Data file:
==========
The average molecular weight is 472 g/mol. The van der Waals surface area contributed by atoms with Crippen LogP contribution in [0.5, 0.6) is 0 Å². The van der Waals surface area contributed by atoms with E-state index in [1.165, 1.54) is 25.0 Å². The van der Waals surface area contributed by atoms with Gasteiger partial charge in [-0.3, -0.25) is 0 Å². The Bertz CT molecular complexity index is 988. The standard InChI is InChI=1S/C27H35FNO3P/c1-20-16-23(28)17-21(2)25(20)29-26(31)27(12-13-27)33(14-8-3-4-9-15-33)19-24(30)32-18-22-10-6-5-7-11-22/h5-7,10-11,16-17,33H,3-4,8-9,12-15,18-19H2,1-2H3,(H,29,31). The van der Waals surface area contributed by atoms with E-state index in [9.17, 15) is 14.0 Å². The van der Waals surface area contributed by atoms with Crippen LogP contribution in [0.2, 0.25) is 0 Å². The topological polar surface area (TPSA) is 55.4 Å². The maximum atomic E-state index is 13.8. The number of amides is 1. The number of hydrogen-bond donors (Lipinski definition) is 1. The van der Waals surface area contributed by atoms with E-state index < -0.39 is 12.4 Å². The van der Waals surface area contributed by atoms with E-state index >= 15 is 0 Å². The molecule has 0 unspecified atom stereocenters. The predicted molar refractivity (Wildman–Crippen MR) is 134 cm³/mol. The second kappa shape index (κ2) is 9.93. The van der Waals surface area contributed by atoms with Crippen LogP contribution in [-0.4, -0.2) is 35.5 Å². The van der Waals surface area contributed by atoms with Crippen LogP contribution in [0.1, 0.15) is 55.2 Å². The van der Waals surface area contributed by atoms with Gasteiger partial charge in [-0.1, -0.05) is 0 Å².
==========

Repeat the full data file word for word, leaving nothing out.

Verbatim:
The average molecular weight is 472 g/mol. The van der Waals surface area contributed by atoms with Crippen LogP contribution in [0.5, 0.6) is 0 Å². The van der Waals surface area contributed by atoms with E-state index in [1.165, 1.54) is 25.0 Å². The van der Waals surface area contributed by atoms with Gasteiger partial charge in [-0.3, -0.25) is 0 Å². The Bertz CT molecular complexity index is 988. The standard InChI is InChI=1S/C27H35FNO3P/c1-20-16-23(28)17-21(2)25(20)29-26(31)27(12-13-27)33(14-8-3-4-9-15-33)19-24(30)32-18-22-10-6-5-7-11-22/h5-7,10-11,16-17,33H,3-4,8-9,12-15,18-19H2,1-2H3,(H,29,31). The van der Waals surface area contributed by atoms with E-state index in [9.17, 15) is 14.0 Å². The van der Waals surface area contributed by atoms with Crippen LogP contribution in [0.2, 0.25) is 0 Å². The topological polar surface area (TPSA) is 55.4 Å². The maximum atomic E-state index is 13.8. The number of amides is 1. The number of hydrogen-bond donors (Lipinski definition) is 1. The van der Waals surface area contributed by atoms with E-state index < -0.39 is 12.4 Å². The van der Waals surface area contributed by atoms with E-state index >= 15 is 0 Å². The molecule has 0 unspecified atom stereocenters. The predicted molar refractivity (Wildman–Crippen MR) is 134 cm³/mol. The second kappa shape index (κ2) is 9.93. The van der Waals surface area contributed by atoms with Crippen LogP contribution in [-0.4, -0.2) is 35.5 Å². The van der Waals surface area contributed by atoms with Crippen LogP contribution in [0.1, 0.15) is 55.2 Å². The van der Waals surface area contributed by atoms with Gasteiger partial charge in [-0.1, -0.05) is 0 Å².